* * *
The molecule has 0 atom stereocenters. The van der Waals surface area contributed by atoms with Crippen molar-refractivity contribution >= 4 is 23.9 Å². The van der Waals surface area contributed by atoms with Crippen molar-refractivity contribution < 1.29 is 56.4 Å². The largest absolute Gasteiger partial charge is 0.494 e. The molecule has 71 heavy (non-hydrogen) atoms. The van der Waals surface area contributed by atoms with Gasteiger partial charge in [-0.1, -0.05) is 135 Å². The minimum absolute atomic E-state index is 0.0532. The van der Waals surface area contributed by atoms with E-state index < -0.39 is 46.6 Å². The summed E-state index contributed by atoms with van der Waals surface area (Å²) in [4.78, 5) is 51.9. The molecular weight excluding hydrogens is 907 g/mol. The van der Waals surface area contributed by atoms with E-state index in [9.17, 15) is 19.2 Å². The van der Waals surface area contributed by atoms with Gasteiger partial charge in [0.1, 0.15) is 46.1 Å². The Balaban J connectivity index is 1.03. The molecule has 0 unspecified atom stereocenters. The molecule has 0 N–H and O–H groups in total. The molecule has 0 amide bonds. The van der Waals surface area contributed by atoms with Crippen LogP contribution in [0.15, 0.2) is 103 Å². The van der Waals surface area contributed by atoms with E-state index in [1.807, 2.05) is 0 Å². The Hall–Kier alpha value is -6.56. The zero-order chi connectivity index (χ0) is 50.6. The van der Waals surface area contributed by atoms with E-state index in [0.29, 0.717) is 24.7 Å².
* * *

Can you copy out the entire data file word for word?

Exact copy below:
The molecule has 0 atom stereocenters. The van der Waals surface area contributed by atoms with Crippen molar-refractivity contribution >= 4 is 23.9 Å². The van der Waals surface area contributed by atoms with Crippen molar-refractivity contribution < 1.29 is 56.4 Å². The largest absolute Gasteiger partial charge is 0.494 e. The molecule has 71 heavy (non-hydrogen) atoms. The van der Waals surface area contributed by atoms with Gasteiger partial charge in [-0.1, -0.05) is 135 Å². The minimum absolute atomic E-state index is 0.0532. The van der Waals surface area contributed by atoms with E-state index < -0.39 is 46.6 Å². The summed E-state index contributed by atoms with van der Waals surface area (Å²) in [4.78, 5) is 51.9. The molecular weight excluding hydrogens is 907 g/mol. The van der Waals surface area contributed by atoms with E-state index in [9.17, 15) is 19.2 Å². The van der Waals surface area contributed by atoms with Gasteiger partial charge in [0.1, 0.15) is 46.1 Å². The Balaban J connectivity index is 1.03. The molecule has 0 unspecified atom stereocenters. The molecule has 0 N–H and O–H groups in total. The molecule has 0 amide bonds. The van der Waals surface area contributed by atoms with Crippen LogP contribution in [0.15, 0.2) is 103 Å². The van der Waals surface area contributed by atoms with E-state index in [1.807, 2.05) is 0 Å². The Hall–Kier alpha value is -6.56. The zero-order chi connectivity index (χ0) is 50.6. The van der Waals surface area contributed by atoms with E-state index in [0.29, 0.717) is 24.7 Å².